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  1. Everyone knows that the height of Washington, DC buildings is restricted, and many people mistakenly think the law says that buildings can be no higher than the Capitol Dome, which is a myth. In 1910, the Federal Government passed the Height of Buildings Act of 1910 which amended the Height of Buildings Act of 1899. See? You just learned something - there were two of them! After you read this post, you'll get the greatest benefit if you read the Wikipedia article about 1899 first (which includes a section about the Capitol Dome myth), and then the one about 1910 next. The 1899 law limited height to between 60 and 130 feet, and if you read the fascinating article (and the Act itself), it seems to make reasonable sense. Architecture aside, I can see a legitimate fear about fires breaking out many stories above the ground (don't forget - we had no motor-powered firetrucks, and certainly no high-tech hook-and-ladder vehicles, in 1899). Interestingly, an impetus for the 1899 Act was The Cairo apartment building in North Dupont. Built in 1894, it was the tallest building in the entire city at 14 stories (164 feet), and to this very day, it remains DC's tallest residential building. Most of the material was covered by the 1899 Act (which is why you should read it first), and the 1910 Act served largely to "make minor modifications and tighten it up," and that 1910 Act is still the law today. Here is the current law, as of Mar 11, 2016, in my everyday, "roadside prose," as Vladimir Nabokov would say: * No building can be taller than the width of the street in front of it plus twenty feet. For example, if the street directly in front of a building is 40 feet from-curb-to-curb, the building can only be 60-feet tall. * No building can be taller than 130 feet, with one exception: on the north side of Pennsylvania Avenue between 1st and 15th Streets NW (the parade route), a building can be 160-feet tall. * On a residential street, no building can be taller than 90 feet. * On a corner lot, the wider of the two streets is used as the basis for calculation. * On blocks adjacent to public buildings (e.g., schools), the maximum height is to be determined by a schedule written by the DC Council. * Next to the front of Union Station (the plaza), all buildings must be fireproof and cannot be taller than 80 feet. * Section 5, Paragraph h, is extremely long, but basically says that things like spires, towers, steeples, chimneys, smokestacks, etc. are exempt (this is an extreme simplification). If you're familiar with these seven bullet-points, you know the law better than 99.9% of the DC population. If anyone cares to discuss this further so that we can hit 99.999%, that's okay by me. The Tallest Buildings in Washington, DC 1. The Hughes Memorial Tower (1989, 761 feet) in Brightwood is the tallest structure in the Baltimore-DC metropolitan area (note the last bullet point above - it's exempt). 2. The Washington Monument (1848-1888, 555 feet) was grandfathered in, as were several other buildings and structures. 3. * The Basilica of the Natural Shrine of the Immaculate Conception (1920-1959, 329 feet) is one of the ten largest churches in the world, and the tallest habitable building in DC - it was granted an exemption). 4. * The Old Post Office Building (1892-1899, 315 feet) is being leased to The Trump Organization - there is a great deal of complexity to this lease, so bone up before chiming in, please. 5. The National Cathedral (1907-1990, 301 feet) is the second-largest church in the U.S. after The Cathedral of St. John the Divine in New York City. 6. * The United States Capitol (1793-1863, 289 feet) is under a major, three-year, external restoration project, and will have scaffolding around the dome until early 2017. 7. One Franklin Square (1989, 210 feet) is the tallest commercial building in DC, and is now home to The Washington Post - I'm curious why (and how) this building got an exemption. * These three buildings have the distinction of being the only buildings to claim that they are (were) "the tallest buildings in Washington, DC." I don't understand how the Basilica is "one of the ten largest churches in the world," but the Cathedral is the "second-largest church in the U.S." Here's a list of the Largest Church Buildings in the World - it looks like the claim about the Basilica could be referring to the exterior, which would make everything consistent. Note also the incredible discrepancy between exterior and interior of The Basilica of Our Lady of Peace in Ivory Coast. It's extremely thought-provoking that a "times-have-changed" mentality can easily be envisioned (and justified) while reading about these two Acts; yet, they were both passed over 100 years *after* the 2nd Amendment became law. No, this post was not some grand, manipulative build-up to ram a private political agenda down your throats; this one, largely unrelated item is merely an interesting point to ponder in its own right. I am also going on-record, right here, right now, and predicting that the Height of Buildings Act of 1910 will be overturned within the next fifty years, and that height restrictions will be greatly lifted, if not essentially removed altogether. Washington, DC, circa 2300 - if it's not a pile of rubble - is going to look a lot like Manhattan. And I think it's *so cool* that someone is going to look back and examine this statement in 284 years. "What the hell does 'so cool' mean?" they'll ask.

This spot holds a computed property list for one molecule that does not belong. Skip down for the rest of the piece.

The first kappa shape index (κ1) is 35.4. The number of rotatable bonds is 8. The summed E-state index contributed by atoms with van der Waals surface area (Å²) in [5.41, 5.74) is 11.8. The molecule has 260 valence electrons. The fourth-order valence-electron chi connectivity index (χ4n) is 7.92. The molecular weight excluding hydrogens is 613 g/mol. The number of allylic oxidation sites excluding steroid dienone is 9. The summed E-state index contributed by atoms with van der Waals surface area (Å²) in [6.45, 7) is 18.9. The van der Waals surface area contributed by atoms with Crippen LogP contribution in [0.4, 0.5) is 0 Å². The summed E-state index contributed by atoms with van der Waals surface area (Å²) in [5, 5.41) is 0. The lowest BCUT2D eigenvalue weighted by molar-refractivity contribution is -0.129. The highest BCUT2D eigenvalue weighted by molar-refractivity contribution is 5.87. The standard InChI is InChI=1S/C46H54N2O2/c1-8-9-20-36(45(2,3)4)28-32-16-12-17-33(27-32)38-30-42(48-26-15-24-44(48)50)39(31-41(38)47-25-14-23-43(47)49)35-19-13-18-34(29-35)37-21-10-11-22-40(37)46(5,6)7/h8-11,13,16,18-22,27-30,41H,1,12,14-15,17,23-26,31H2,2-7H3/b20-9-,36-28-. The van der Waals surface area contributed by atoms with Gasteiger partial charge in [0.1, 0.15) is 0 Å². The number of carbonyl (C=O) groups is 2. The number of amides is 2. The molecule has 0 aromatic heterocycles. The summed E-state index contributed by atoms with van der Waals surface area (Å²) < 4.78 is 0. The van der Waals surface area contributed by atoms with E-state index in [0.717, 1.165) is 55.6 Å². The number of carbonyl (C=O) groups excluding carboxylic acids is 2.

2. Speaking of morbid sentimental songs, one of my very favorite morbid sentimental songs is "Danny Boy", and the late Irish tenor Frank Patterson sang it (below) as well as anyone ever could. I think a lot of people know the first chorus, with its pipes calling, but not so much the second, with the dying flowers and the singer anticipating his or her own death. ("And all my grave will warmer, sweeter be" plumbs the morbid depths, doesn't it?) This song always provokes a question as to the relationship between the singer and Danny. Many interpretations are possible, but I've always imagined the singer to be Danny's mother, saying good-bye as Danny emigrates to America during the Famine. Morbid, sentimental, and heart-breaking. Having just lost my own mother, this is even likelier to make me cry than otherwise. The up-beat big-band version of the tune used as the opening theme for the Danny Thomas sitcom "Make Room for Daddy" has always struck me as rather grotesque.
  3. In 1910, Hugh Chalmers of Chalmers Motor Car Company came up with a promotion that awarded the American League and National League batting champions each a new Chalmers Model 30, which was considered a pretty sweet ride in its day. Well, needless to say, this meant something to players at the time - in fact, it meant a lot. How much? Ty Cobb sat out the final 2 games of the 1910 season because he was a few points ahead of Napoleon "Nap" Lajoie of the St. Louis Browns, and didn't want to lose his lead. (Contrast this to what Ted Williams did on the final day of the 1941 season when he batted .406 that year - coming into a double-header, Williams' average was .39955 which would have rounded up to .400. Williams could have sat out and officially hit .400, but elected to play both games - and he went 6 for 8!) But Cobb wanted the car (and the title), so he sat out, and Lajoie - like Williams, playing a double-header on the final day of the season - was purposely played deep by the Cleveland Indians, but he bunted 6 times for 6 hits (with a wink and a nod by the Indians, who wanted him to win the title - Ty Cobb had enemies). And, on top of that, he hit a triple and a single; his only official "out" was on an error by the Indians' shortstop, which made him 8 for 9 on the day. If he had gone 9 for 9, he would have absolutely won the batting title and the car; as it stood, Lajoie and Cobb were just about tied. The owner of Lajoie's team sent out the batboy with a note to the umpire - they tried to bribe him with a new set of clothes if he'd change the ruling from an error to a single, but the umpire honorably declined. Fans around the country were angry that Cobb sat out, but absolutely incensed that Lajoie was essentially being handed base hits, making a mockery of the game. Chalmers calmed things down by giving a car to both players. "1910 Chalmers Award" on baseball-reference.com "1910 Chalmers Award" on wikipedia.com "March 25, 1910: Chalmers Award Is Born" by Craig Muder on baseballhall.org "1910 - A Carload Of Trouble" on thisgreatgame.com